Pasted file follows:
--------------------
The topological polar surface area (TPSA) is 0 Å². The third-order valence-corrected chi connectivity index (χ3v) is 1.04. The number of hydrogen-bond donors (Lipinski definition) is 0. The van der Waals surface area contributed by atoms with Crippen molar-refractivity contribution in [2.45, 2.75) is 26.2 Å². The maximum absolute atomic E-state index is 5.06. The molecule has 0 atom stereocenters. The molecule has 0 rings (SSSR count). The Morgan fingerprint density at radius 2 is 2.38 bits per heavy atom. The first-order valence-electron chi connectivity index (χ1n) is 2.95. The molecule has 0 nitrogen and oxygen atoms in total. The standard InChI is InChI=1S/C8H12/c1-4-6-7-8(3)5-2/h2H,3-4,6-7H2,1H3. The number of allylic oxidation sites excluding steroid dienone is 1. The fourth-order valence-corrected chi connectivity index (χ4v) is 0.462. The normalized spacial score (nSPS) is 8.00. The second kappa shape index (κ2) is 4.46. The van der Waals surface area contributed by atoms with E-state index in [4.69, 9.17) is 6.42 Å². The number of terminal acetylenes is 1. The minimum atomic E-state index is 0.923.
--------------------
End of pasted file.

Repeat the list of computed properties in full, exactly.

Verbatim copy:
The topological polar surface area (TPSA) is 0 Å². The third-order valence-corrected chi connectivity index (χ3v) is 1.04. The number of hydrogen-bond donors (Lipinski definition) is 0. The van der Waals surface area contributed by atoms with Crippen molar-refractivity contribution in [2.45, 2.75) is 26.2 Å². The maximum absolute atomic E-state index is 5.06. The molecule has 0 atom stereocenters. The molecule has 0 rings (SSSR count). The Morgan fingerprint density at radius 2 is 2.38 bits per heavy atom. The first-order valence-electron chi connectivity index (χ1n) is 2.95. The molecule has 0 nitrogen and oxygen atoms in total. The standard InChI is InChI=1S/C8H12/c1-4-6-7-8(3)5-2/h2H,3-4,6-7H2,1H3. The number of allylic oxidation sites excluding steroid dienone is 1. The fourth-order valence-corrected chi connectivity index (χ4v) is 0.462. The normalized spacial score (nSPS) is 8.00. The second kappa shape index (κ2) is 4.46. The van der Waals surface area contributed by atoms with E-state index in [4.69, 9.17) is 6.42 Å². The number of terminal acetylenes is 1. The minimum atomic E-state index is 0.923.